Written by Curator of Archaeology, Nick Hadnutt.
Queensland Museum is the custodian of a significant and extensive archaeological collection. The collection is so large it is divided into categories to enable better management, access and the application of expert knowledge to the collections. All together, these various collections comprise of hundreds of thousands of artefacts and occupy many square meters of storage. The collections are divided as follows:
- Indigenous (Aboriginal and Torres Strait Island) Archaeology
- Historic Archaeology
- Maritime Archaeology
- World Archaeology
The Indigenous Archaeology collection includes artefacts and archaeological material from various archaeological projects conducted in Australia. Generally, this collection contains material excavated from Aboriginal and/or Torres Strait Islander sites and places such as stone artefact scatters, middens, rock art sites, occupation sites, quarries, ceremonial sites and grinding grooves. The artefacts and material collected or excavated from Aboriginal and Torres Strait Islander sites and places includes stone artefacts and tools, ochre, charcoal, faunal remains, shell material and artefacts, plant remains, raw material and boomerangs. These artefacts and archaeological material may have been found and collected in an archaeological context, or collected, surveyed or excavated from Aboriginal or Torres Strait Islander sites under permit under the relevant cultural heritage legislation. The majority of this material and stone artefacts is from Queensland. The oldest dated Australian archaeological material in this collection comes from Kenniff Cave in Queensland’s Carnarvon Range and is dated to around 16,000 Before Present (BP).
The Historic Archaeology collection contains artefacts and items that have been collected from various surveys and excavations of Queensland historic sites. This material includes a range of objects and material such as bottles, glass, buttons, ceramics, gun cartridges, structural remains of buildings, clothing remnants and remains of foodstuffs including faunal remains such as bones and shellfish. Some of the local Brisbane sites in the collection include the Commissariat Store in William Street, South Bank Cultural Precinct, Victoria Park and Queens Park, George Street (opposite the Casino).
Our Maritime Archaeology collections are largely held by the Museum of Tropical Queensland in Townsville. This collection includes material collected from HMS Pandora which struck a reef and sank in the Torres Strait in 1791 whilst returning from a voyage to search for the HMS Bounty and the mutineers who commandeered her. Another key maritime archaeology collection held at MTQ is from the Foam. The Foam was a recruiting vessel sailing for the Solomon Islands with the intention of returning a number of South Sea Islanders to their homes as well as trading for further labourers. The ship struck Myrmidon Reef, off the north-east coast of Australia, in 1893 and sank without any loss of life. The 84 returning labourers were indentured to another sugar plantation on Mackay.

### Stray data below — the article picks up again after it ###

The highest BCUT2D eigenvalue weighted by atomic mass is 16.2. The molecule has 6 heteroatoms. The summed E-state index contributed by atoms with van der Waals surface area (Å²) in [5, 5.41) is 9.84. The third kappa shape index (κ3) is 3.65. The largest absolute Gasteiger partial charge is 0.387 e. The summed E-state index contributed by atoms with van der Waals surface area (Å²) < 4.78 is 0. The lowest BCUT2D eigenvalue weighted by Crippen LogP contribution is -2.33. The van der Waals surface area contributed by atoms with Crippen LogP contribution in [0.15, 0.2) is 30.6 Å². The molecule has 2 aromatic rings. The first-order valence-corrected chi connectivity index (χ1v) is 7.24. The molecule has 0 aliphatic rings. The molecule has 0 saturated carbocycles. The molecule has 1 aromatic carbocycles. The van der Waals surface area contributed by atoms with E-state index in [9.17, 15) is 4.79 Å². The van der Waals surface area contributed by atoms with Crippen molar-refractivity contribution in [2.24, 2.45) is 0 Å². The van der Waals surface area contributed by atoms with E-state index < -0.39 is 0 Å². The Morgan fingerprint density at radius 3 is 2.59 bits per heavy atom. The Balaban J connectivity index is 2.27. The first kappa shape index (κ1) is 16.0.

Our World Archaeology collection includes artefacts from Palaeolithic and Neolithic sites in Europe (especially United Kingdom, Ireland, Denmark, Switzerland and France) and Africa (particularly Somalia). It also includes artefacts from Native American Indian sites in the United States of America, Canada and Mexico. These objects form some of the oldest objects within the Cultures & Histories collections and some of the hand axes date to over 250 000 years old.
Our Classical Archaeology collection includes material collected from sites in Rome and Sicily, Greece and the Middle East including Egypt, Pakistan, Israel and Palestine. This material consists largely of household items, lamps, bottles, pottery, pottery fragments, vases, items of personal adornment and items such as funeral goods.
Together, these collections combine to tell a grand narrative of human development over many thousands of years. However, in many cases, they also tell stories of very specific and intimate experiences. For example, the different collections provide insight into a discreet moment in time, such as the loss of a sailing vessel, but they also can be researched and interpreted to tell us more about the broader cultural contexts of the time. Studying the trade material that the ship, the Foam, was taking to the Solomon Islands reveals very detailed and surprising information about how European merchants were imitating Islander trade goods, such as arm bands, in an effort to capture the trade markets.
The small fragments of ceramic dolls hands and feet from a historical archaeology site tell us a story about children living in the fledging timber town, Mill Point, in the late 19th century. Also, the changing stone tool types excavated from Kenniff Cave tell us the story of how Aboriginal people, who lived in that shelter over thousands of years, changed the way the made tools in response to changing climatic conditions which impacted the flora and fauna around them. All of these stories and many more are contained within the Queensland Museum archaeology collection.
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